Learn more by reading our Code of Ethics [hyperlink]

Our People

Ntombozuko “Zukie” Mabuya
Cape Town Staff Member

I was born and bred in the Eastern Cape, and studied at Port Elizabeth Technikon. I married in 2001 and have two beautiful young girls. Since 2004, I have been living in the township of Crossroads.

I started working for CHOSA in 2009 till today. Working with communities and their children is the best thing that has ever happen to me. It teaches me about the growth of human beings and the developing of children’s minds. At the end of the day, we need to feed healthy minds and bodies within and amongst the communities we work with.

Adele Bruggeman
Cape Town Staff Member

Raised in Cincinnati, Ohio, I went on to study Sociology and Poverty Studies at the University of Notre Dame. During my time in undergrad, I was able to conduct research in Kampala, Uganda, and through study and experience became completely enamoured with the African continent. Upon graduation from Notre Dame, I moved to the Eastern Cape of South Africa where I was an auntie, homeschool teacher, and Kombie (mini-bus) driver to 57 kids.

I have since moved to Cape Town to complete my Masters in Social Policy and Management at the University of Cape Town. I was drawn to CHOSA due to its mission that aims to improve the lives of orphaned and vulnerable children through grassroots community organisations. I love being able to connect our partner organisations with necessary resources and capacity building to keep spreading the love, joy, and happiness to the children who call these organisations home.

Sinazo Peter
Cape Town Staff Member

Lolwetu Sibidla
Cape Town Staff Member

Ellie Hunja
US Fundraising Coordinator and Board Member

I was born and raised in Southfield, MI, and was introduced to CHOSA as a volunteer at Emasithandane Children’s Home in 2009. At the time, I was studying sociology at Georgetown University, and later obtained a Master of Social Work from the University of Michigan. I have several years of work experience in South Africa: one year working with orphaned and vulnerable children in Mpumalanga, and two years running a mentoring program for young adults in Johannesburg.

I currently live in Los Angeles, CA, with my husband and two children. I have a deep passion for social justice which stems from my faith, and I love that my work with CHOSA allows me to remain connected to the South African communities I love, as well as fellow CHOSA supporters in the US.

Jonathan Lurie
Attorney Partner and Board Member

I am a South African expatriate living in Los Angeles, California. In 1976, I graduated from the University of Witwatersand in Johannesburg with a law degree. I left South Africa in 1985 and became a partner at the law firm of McDermott Will & Emery LLP in 1999. I am currently a partner in Venable LLP’s Tax and Wealth Planning practice. I am also a board member of the Camp Max Straus Foundation and have a passion for supporting various different children’s organisations.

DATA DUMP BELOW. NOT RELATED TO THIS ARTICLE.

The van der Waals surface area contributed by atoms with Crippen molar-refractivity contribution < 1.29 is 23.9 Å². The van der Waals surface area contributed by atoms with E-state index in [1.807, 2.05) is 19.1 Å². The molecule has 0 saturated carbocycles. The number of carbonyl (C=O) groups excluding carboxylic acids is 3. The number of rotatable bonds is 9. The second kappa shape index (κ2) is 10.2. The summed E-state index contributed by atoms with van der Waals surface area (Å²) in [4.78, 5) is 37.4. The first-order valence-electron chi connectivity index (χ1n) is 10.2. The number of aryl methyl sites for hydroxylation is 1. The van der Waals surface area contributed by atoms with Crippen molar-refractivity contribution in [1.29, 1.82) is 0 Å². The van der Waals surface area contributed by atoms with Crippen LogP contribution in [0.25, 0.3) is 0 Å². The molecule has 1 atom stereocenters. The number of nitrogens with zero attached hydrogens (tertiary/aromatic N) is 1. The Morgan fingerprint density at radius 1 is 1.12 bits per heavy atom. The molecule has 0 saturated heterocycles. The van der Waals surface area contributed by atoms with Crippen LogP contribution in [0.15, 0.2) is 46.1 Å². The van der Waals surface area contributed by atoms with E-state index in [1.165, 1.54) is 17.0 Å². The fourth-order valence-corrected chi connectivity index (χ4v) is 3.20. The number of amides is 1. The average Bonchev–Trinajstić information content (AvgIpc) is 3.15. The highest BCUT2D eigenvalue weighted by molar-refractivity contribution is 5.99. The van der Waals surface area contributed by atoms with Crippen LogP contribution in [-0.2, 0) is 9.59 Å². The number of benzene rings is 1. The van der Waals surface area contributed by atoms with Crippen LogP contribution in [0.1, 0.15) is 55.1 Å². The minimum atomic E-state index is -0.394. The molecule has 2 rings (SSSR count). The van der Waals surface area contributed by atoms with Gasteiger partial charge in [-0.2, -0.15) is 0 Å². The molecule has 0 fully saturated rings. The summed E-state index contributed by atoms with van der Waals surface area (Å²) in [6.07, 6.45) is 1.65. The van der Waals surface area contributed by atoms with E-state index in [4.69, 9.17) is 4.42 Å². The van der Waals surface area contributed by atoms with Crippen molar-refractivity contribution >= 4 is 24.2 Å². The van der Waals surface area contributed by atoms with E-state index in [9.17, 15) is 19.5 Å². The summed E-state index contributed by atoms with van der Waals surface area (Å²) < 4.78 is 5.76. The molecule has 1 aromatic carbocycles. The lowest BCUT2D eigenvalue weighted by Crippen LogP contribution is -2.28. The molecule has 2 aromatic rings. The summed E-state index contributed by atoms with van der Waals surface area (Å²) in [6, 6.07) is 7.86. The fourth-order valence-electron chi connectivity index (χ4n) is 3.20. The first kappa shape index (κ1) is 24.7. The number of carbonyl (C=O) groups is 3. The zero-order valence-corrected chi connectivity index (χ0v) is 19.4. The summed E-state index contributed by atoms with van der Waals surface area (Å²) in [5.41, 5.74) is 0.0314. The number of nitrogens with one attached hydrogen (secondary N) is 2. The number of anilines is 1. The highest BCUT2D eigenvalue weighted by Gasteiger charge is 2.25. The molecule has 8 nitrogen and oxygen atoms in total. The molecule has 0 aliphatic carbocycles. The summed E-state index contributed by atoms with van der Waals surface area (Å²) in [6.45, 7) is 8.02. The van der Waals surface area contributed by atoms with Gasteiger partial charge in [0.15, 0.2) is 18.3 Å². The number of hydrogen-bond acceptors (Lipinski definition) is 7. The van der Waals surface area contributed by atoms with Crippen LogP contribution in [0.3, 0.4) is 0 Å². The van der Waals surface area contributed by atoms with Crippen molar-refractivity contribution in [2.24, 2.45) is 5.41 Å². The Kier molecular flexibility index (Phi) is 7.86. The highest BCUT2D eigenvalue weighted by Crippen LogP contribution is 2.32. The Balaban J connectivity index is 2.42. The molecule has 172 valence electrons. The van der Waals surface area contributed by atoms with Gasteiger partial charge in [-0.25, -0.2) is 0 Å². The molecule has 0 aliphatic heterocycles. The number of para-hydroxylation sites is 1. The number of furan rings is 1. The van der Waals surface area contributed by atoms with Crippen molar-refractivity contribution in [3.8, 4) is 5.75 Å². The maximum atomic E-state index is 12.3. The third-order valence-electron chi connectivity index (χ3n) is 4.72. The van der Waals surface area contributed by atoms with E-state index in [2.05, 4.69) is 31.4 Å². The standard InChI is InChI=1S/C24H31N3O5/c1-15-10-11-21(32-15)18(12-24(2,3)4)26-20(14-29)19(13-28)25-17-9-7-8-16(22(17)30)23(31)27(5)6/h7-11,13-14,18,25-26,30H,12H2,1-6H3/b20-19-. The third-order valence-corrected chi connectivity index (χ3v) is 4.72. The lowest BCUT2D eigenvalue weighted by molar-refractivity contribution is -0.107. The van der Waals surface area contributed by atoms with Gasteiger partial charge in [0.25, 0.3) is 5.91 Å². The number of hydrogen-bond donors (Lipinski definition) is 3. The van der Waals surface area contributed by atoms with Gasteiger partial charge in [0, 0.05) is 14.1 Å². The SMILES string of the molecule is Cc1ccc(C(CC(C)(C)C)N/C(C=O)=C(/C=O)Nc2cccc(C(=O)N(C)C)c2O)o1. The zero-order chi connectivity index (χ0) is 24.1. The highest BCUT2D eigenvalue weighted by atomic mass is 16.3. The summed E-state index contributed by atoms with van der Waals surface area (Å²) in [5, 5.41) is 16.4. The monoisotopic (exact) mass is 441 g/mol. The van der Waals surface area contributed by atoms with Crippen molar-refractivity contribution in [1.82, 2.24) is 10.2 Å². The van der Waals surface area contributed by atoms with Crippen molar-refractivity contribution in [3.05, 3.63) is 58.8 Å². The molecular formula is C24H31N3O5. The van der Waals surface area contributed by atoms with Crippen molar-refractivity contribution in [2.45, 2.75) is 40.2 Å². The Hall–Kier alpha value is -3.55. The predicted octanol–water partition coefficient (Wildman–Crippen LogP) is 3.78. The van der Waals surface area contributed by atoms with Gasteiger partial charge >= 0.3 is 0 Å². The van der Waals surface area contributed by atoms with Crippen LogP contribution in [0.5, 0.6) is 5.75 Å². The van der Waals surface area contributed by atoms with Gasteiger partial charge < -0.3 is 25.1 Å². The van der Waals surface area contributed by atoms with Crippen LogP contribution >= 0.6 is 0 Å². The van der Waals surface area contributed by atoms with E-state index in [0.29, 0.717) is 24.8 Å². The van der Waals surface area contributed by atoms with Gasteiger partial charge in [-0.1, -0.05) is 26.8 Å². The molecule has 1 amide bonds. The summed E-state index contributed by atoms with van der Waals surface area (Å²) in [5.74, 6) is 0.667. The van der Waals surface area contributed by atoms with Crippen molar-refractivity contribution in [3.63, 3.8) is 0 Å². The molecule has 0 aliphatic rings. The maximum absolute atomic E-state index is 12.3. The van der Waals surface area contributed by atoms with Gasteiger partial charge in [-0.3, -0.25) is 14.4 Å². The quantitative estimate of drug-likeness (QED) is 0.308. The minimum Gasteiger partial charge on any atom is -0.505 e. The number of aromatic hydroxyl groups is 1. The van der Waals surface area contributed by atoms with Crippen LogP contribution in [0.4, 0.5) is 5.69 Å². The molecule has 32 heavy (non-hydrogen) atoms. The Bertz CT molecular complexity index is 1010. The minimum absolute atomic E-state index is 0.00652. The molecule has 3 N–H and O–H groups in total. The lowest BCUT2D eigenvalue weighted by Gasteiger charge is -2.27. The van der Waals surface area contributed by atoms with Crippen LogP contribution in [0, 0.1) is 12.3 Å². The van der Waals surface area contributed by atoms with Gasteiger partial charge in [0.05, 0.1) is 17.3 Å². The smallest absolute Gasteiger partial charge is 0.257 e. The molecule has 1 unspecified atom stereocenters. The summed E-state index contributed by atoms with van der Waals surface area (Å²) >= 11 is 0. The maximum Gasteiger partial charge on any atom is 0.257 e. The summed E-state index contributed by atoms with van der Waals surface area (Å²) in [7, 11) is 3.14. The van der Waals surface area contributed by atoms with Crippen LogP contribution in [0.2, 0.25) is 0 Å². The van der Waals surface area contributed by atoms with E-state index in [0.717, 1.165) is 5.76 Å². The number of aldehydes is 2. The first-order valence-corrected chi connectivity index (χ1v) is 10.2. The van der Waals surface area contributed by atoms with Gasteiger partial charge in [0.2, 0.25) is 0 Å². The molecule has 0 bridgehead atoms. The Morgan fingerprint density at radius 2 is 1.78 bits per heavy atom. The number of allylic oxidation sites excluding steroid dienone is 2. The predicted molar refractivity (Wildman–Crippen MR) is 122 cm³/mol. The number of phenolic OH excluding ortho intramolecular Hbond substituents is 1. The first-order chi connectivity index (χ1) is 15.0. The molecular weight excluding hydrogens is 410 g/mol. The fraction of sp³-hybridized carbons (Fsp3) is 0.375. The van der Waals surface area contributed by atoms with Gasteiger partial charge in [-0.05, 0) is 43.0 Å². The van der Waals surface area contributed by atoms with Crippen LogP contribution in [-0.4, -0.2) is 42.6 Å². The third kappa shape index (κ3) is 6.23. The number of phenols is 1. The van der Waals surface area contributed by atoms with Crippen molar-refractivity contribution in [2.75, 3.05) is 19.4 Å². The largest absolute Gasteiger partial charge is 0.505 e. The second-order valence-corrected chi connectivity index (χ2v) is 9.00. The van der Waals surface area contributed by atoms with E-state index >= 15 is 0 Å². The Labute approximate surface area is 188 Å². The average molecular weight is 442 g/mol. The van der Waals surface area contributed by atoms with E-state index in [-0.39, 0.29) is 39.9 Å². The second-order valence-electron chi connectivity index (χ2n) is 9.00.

Ann Eveleth
Independent Researcher, Activist and CHOSA Board Member

Born in Detroit, Michigan, I studied African politics and journalism at the University of Michigan. After working for various African publications in London, I moved to South Africa in 1993 and covered the country’s transition from formal apartheid for The Associated Press and the Mail & Guardian. I left mainstream journalism to work for the National Land Committee and was founding member of the Landless People’s Movement.

I returned to the US in 2007 and joined CHOSA as Fundraising Coordinator in 2010. I am inspired by the organisation’s commitment to grassroots-led community work and unrestricted funding model which supports communities to define their own priorities. Leaving that post in 2011 to pursue my own writing and research work, I joined the CHOSA Board to continue supporting CHOSA’s bottom-up model of community development.

Dr. Jonathan Goldin
Radiologist at UCLA and Board Member

I am a Zimbawean who completed his medical training at the University of Cape Town. I am currently specialising in diagnostic radiology at UCLA medical school in Los Angeles.

Dr. Jennifer Goldin
Clinical Psychologist and Board Member

I am a South African expatriate working as a clinical psychologist in California. In 1978 I graduated from the University of Cape Town with an honors degree in community social work. I was involved with the communities of Valhalla Park, Elsies River and Heideveld. I left South Africa in 1991 for Los Angeles where I obtained a doctorate in Psychology.

Jared Sacks
Co-founder of CHOSA and Board Member

I was born in Johannesburg and grew up in Los Angeles. My volunteer experience at Baphumelele in 2004 led me to help found CHOSA with other volunteers.

Since 2007, I have been living in Cape Town working directly with communities supporting their efforts to take care of their children and often getting involved in other initiatives by the community. I believe strongly in the ability of people to collectively initiate and direct their own development rather than them relying on others for leadership and expertise. I have also acted as a freelance journalist and am currently pursuing my PhD at Columbia University.